While all companies try to balance on the line of pursuing profits and maintaining a moral conduct, Goldman Sachs was unable to keep their balance. After the reports of intentionally avoiding regulation from SEC Regulation AC, requiring equity research analysts to certify that their issued reports represents their actual views (SEC), the company crossed ethical boundaries. With their Fundamental Strategies Group, Goldman as a whole company condoned unethical action. Instead of following the regulation of the SEC they went around it. Some of the ethical issues present in the case were:
* Taking unfair advantage – one part of the firm issued equity research reports to the public and another part of the firm did also engage in equity research but came to a different conclusion. However, the latter report was only issued to certain clients. By releasing one view on a subject and taking another position themselves, thereby taking unfair advantage. * Violating rules – even though their Fundamental Strategies Group were not violating any laws or regulation, they failed to follow the SEC Regulation AC
Recommendation and Conclusion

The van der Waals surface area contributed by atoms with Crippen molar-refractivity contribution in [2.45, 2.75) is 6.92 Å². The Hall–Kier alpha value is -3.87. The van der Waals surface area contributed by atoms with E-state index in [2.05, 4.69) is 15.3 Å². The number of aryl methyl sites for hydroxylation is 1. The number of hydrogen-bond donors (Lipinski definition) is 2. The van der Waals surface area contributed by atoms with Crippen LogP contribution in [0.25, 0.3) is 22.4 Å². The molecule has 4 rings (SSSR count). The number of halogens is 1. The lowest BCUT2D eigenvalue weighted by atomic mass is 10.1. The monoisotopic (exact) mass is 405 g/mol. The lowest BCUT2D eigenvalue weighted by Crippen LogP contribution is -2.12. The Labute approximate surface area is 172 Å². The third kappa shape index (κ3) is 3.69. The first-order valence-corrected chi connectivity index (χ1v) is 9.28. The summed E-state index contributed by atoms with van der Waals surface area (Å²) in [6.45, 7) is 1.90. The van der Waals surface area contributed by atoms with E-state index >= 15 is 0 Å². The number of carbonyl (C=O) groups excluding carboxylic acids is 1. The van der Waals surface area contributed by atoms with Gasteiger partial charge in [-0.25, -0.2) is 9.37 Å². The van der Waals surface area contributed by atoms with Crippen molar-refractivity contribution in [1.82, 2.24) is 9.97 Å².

The cases mentioned above are only a few of the instances where Goldman has been scrutinized by government entities and the public. Its continuous practice of “toes to the line” on legal issues has many times resulted in lawsuits against the firm. As we can see, the legal issues they are pushing are unethical, however, they are not violating those laws. Instead, they are charged with other violations that result from operating at the line of illegal practices. Their reputation took a hit due to multiple SEC allegations and fines. To avoid these ethical situations Goldman Sachs should use the ethical principles that are taught. For example, they should have used Warren Buffet’s front page of the newspaper test in the case with the IPOs. Goldman Sachs should ask itself if they would be indifferent of their actions if the public would know that they intentionally manufactured demand for their IPOs. A partial reason for their unethical conduct was due to rationalizing; when they were confronted about their actions they proceeded by rationalizing and labeling their actions in order to avoid the ethical dilemmas.